For the duration of the evening, minor glitches and correspondence issues between the space apparatus and Mission Control in Houston created rehashed setbacks. Hours slowly crept by, and an early evening haziness settled around the platform as the takeoff was put on hold with ten minutes left as problems kept on plaguing the spacecraft. 

“Hello! We have a fire in the cockpit!” shouted one of them. Astonished, they watched on their screens as smoke filled the small space. “We have an awful fire! We’re catching fire!” came another shouting transmission from the cockpit. 

The astronauts had practically no opportunity to unstrap themselves from their seats, not to mention get away from the now-roaring fire. Burning at more than 1,000 degrees Fahrenheit, the blast burnt through the space travelers’ space suits and oxygen tubes.

The group probably passed out and died from suffocation from breathing in poisonous gases. The efforts to extract the men from the burned container couldn’t start until six hours after the fire, and it required an hour and a half to remove their bodies, which were intertwined with the nylon of the contents inside. (source)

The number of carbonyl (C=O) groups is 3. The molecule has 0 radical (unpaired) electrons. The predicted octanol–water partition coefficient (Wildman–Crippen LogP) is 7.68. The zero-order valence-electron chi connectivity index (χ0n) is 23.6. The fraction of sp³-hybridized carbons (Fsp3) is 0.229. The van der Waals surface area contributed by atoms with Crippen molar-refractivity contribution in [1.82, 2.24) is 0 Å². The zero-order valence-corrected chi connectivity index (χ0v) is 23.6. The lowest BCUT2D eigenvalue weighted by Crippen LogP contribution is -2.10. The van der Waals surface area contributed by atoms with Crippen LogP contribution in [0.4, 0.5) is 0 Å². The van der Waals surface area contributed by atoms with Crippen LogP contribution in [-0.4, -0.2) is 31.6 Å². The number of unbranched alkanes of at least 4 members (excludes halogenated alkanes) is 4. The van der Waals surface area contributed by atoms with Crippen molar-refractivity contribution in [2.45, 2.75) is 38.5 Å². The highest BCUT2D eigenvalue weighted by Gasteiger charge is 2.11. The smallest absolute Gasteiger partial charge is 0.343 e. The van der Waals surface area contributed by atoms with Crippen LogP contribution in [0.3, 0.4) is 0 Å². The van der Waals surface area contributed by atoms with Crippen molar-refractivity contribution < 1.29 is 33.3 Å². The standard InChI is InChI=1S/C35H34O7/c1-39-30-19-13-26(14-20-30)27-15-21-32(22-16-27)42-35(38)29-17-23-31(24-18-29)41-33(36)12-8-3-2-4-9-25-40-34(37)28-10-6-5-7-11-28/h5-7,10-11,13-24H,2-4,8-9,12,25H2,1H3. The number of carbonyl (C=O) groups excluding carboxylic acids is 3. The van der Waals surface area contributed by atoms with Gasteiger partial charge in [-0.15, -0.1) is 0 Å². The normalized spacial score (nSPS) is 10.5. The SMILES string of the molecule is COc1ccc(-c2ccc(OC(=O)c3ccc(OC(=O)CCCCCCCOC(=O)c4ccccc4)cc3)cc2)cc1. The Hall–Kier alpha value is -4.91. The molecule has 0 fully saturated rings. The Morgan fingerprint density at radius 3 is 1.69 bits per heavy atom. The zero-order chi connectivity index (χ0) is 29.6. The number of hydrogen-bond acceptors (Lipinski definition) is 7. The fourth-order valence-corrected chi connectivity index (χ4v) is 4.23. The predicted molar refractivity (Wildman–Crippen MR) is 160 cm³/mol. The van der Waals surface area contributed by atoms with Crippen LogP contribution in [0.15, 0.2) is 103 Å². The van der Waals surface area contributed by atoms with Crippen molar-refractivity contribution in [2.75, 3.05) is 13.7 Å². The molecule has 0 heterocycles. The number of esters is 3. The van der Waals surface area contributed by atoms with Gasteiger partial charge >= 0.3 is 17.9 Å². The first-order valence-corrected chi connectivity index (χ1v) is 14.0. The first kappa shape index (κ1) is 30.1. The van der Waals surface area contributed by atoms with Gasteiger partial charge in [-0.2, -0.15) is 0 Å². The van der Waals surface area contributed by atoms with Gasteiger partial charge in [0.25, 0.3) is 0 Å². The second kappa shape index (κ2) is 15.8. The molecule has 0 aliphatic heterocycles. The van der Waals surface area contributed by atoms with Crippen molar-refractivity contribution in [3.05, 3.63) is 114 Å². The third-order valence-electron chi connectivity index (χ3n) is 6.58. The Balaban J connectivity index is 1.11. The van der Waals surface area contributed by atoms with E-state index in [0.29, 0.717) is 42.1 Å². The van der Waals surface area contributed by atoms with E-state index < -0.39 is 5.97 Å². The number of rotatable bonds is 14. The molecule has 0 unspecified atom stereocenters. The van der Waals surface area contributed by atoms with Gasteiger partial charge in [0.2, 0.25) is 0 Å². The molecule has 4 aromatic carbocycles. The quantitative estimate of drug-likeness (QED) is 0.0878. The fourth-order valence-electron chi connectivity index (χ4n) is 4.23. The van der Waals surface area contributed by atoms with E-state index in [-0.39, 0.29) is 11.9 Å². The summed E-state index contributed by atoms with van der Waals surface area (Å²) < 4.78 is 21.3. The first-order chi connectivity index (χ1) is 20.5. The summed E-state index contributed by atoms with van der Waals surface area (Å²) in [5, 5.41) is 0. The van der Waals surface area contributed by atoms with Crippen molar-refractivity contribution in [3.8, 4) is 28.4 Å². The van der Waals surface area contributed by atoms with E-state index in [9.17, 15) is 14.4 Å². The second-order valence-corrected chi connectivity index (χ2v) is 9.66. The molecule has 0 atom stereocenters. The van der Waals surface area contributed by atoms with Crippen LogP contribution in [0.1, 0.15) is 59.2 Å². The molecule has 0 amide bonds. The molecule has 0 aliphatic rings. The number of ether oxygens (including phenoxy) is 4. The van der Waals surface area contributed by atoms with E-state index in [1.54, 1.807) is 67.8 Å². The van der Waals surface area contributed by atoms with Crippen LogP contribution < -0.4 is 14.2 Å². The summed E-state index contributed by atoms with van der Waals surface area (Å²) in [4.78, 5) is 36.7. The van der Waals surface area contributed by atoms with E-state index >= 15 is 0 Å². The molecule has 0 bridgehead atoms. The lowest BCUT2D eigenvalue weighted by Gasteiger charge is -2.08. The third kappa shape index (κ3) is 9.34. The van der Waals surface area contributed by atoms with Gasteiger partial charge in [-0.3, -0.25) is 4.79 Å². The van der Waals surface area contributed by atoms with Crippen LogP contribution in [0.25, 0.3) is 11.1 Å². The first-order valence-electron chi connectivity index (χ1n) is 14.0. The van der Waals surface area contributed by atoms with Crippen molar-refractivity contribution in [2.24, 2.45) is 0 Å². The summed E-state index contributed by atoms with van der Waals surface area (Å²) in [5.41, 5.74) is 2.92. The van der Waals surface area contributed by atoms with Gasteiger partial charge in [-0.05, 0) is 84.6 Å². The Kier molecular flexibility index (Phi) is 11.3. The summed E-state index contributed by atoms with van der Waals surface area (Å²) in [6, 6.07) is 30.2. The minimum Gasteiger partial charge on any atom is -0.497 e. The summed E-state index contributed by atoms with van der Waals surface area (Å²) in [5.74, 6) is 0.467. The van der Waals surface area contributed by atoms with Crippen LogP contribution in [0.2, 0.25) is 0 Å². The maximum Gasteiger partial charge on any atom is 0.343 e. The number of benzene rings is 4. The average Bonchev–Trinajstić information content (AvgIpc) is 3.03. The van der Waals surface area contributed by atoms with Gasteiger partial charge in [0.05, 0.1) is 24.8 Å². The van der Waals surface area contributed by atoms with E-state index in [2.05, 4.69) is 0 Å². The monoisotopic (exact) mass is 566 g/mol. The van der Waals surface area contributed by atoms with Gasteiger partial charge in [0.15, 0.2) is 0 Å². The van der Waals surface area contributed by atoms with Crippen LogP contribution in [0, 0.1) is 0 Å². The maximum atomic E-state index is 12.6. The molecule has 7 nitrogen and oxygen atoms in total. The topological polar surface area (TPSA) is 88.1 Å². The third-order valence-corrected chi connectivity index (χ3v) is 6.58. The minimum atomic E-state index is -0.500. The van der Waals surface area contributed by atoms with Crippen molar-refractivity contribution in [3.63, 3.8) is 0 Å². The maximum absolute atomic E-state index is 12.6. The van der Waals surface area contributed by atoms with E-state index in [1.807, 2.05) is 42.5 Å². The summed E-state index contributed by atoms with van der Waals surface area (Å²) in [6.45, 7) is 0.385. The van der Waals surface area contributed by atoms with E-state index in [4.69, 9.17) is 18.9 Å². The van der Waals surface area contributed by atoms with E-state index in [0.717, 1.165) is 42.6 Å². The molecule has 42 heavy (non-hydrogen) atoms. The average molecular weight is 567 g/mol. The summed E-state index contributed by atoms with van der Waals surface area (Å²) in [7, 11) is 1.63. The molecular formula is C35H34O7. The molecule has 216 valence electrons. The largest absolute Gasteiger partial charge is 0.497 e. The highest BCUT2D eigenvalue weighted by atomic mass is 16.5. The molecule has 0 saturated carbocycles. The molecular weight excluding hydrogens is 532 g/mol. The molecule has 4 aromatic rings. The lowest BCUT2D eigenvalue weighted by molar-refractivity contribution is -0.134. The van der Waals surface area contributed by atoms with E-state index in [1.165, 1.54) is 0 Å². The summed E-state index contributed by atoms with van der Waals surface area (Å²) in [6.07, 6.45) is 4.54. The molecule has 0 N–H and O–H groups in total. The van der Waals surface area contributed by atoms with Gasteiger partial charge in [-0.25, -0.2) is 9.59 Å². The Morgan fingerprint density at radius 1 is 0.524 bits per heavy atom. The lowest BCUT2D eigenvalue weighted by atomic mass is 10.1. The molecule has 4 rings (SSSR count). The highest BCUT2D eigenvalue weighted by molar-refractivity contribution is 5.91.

8 The tragically powerful story behind the lone German who refused to give Hitler the Nazi salute as a gesture of rebellion against the Nazis who denied recognizing his love affair with a Jewish woman. 

August Landmesser
Image credit: Amanda Macias via Businessinsider.in

Celebrated by the Nazi Party during the 1930s, Hitler’s notorious “Sieg heil!” (signifying “hail triumph”) salute was obligatory for all German residents to show loyalty to the Führer, his staff, and his country. 

August Landmesser, the solitary German declining to raise his right arm amid Hitler’s entourage at a 1936 meeting, had been a steadfast Nazi. After two years, Landmesser fell frantically infatuated with Irma Eckler, a Jewish lady, and proposed union with her in 1935.